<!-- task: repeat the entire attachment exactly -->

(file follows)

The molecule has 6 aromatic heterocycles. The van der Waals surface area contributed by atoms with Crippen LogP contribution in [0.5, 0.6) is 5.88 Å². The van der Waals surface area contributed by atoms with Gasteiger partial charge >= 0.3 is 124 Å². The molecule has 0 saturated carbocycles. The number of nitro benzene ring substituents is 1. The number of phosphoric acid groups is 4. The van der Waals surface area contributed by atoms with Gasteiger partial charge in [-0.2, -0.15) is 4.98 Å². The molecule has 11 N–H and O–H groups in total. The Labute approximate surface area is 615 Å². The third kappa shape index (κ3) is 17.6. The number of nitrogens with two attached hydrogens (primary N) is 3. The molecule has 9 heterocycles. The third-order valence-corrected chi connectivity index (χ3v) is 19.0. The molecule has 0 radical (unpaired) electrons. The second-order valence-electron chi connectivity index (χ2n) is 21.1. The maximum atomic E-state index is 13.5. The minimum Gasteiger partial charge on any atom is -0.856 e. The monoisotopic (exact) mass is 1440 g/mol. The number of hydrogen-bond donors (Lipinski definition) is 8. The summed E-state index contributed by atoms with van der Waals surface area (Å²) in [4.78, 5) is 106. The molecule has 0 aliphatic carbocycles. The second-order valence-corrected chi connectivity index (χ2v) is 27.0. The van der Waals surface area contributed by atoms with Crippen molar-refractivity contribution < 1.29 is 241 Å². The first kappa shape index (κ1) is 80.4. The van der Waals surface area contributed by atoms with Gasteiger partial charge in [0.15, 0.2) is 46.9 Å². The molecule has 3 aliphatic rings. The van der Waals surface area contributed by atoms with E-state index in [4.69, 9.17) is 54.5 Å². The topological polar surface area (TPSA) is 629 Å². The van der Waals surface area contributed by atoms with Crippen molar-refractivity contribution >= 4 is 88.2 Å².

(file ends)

The molecule has 6 aromatic heterocycles. The van der Waals surface area contributed by atoms with Crippen LogP contribution in [0.5, 0.6) is 5.88 Å². The van der Waals surface area contributed by atoms with Gasteiger partial charge >= 0.3 is 124 Å². The molecule has 0 saturated carbocycles. The number of nitro benzene ring substituents is 1. The number of phosphoric acid groups is 4. The van der Waals surface area contributed by atoms with Gasteiger partial charge in [-0.2, -0.15) is 4.98 Å². The molecule has 11 N–H and O–H groups in total. The Labute approximate surface area is 615 Å². The third kappa shape index (κ3) is 17.6. The number of nitrogens with two attached hydrogens (primary N) is 3. The molecule has 9 heterocycles. The third-order valence-corrected chi connectivity index (χ3v) is 19.0. The molecule has 0 radical (unpaired) electrons. The second-order valence-electron chi connectivity index (χ2n) is 21.1. The maximum atomic E-state index is 13.5. The minimum Gasteiger partial charge on any atom is -0.856 e. The monoisotopic (exact) mass is 1440 g/mol. The number of hydrogen-bond donors (Lipinski definition) is 8. The summed E-state index contributed by atoms with van der Waals surface area (Å²) in [4.78, 5) is 106. The molecule has 0 aliphatic carbocycles. The second-order valence-corrected chi connectivity index (χ2v) is 27.0. The van der Waals surface area contributed by atoms with Crippen molar-refractivity contribution < 1.29 is 241 Å². The first kappa shape index (κ1) is 80.4. The van der Waals surface area contributed by atoms with Gasteiger partial charge in [0.15, 0.2) is 46.9 Å². The molecule has 3 aliphatic rings. The van der Waals surface area contributed by atoms with E-state index in [4.69, 9.17) is 54.5 Å². The topological polar surface area (TPSA) is 629 Å². The van der Waals surface area contributed by atoms with Crippen molar-refractivity contribution >= 4 is 88.2 Å².